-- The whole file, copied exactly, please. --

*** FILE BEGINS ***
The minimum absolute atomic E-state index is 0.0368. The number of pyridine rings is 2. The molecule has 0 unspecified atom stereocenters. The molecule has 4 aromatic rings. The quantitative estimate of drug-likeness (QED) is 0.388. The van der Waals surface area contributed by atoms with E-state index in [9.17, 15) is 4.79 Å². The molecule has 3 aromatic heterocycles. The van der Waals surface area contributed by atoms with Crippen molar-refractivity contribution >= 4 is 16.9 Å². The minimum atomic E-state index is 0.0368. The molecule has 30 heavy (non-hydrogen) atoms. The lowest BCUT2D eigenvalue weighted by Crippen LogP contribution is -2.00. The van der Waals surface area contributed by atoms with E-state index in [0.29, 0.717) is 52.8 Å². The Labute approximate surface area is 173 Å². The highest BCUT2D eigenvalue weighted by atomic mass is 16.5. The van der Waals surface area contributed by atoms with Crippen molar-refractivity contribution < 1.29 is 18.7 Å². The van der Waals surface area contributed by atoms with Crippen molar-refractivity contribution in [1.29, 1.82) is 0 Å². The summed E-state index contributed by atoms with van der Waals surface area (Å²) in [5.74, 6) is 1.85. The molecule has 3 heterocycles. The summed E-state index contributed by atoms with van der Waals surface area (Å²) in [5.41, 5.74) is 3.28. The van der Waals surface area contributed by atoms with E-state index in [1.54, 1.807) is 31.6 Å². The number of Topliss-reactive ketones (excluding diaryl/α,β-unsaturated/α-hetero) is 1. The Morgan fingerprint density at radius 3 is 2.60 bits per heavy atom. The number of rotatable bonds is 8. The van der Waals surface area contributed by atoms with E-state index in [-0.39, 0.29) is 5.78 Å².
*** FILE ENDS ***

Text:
The minimum absolute atomic E-state index is 0.0368. The number of pyridine rings is 2. The molecule has 0 unspecified atom stereocenters. The molecule has 4 aromatic rings. The quantitative estimate of drug-likeness (QED) is 0.388. The van der Waals surface area contributed by atoms with E-state index in [9.17, 15) is 4.79 Å². The molecule has 3 aromatic heterocycles. The van der Waals surface area contributed by atoms with Crippen molar-refractivity contribution >= 4 is 16.9 Å². The minimum atomic E-state index is 0.0368. The molecule has 30 heavy (non-hydrogen) atoms. The lowest BCUT2D eigenvalue weighted by Crippen LogP contribution is -2.00. The van der Waals surface area contributed by atoms with E-state index in [0.29, 0.717) is 52.8 Å². The Labute approximate surface area is 173 Å². The highest BCUT2D eigenvalue weighted by atomic mass is 16.5. The van der Waals surface area contributed by atoms with Crippen molar-refractivity contribution < 1.29 is 18.7 Å². The van der Waals surface area contributed by atoms with Crippen molar-refractivity contribution in [1.29, 1.82) is 0 Å². The summed E-state index contributed by atoms with van der Waals surface area (Å²) in [5.74, 6) is 1.85. The molecule has 3 heterocycles. The summed E-state index contributed by atoms with van der Waals surface area (Å²) in [5.41, 5.74) is 3.28. The van der Waals surface area contributed by atoms with E-state index in [1.54, 1.807) is 31.6 Å². The number of Topliss-reactive ketones (excluding diaryl/α,β-unsaturated/α-hetero) is 1. The Morgan fingerprint density at radius 3 is 2.60 bits per heavy atom. The number of rotatable bonds is 8. The van der Waals surface area contributed by atoms with E-state index in [-0.39, 0.29) is 5.78 Å².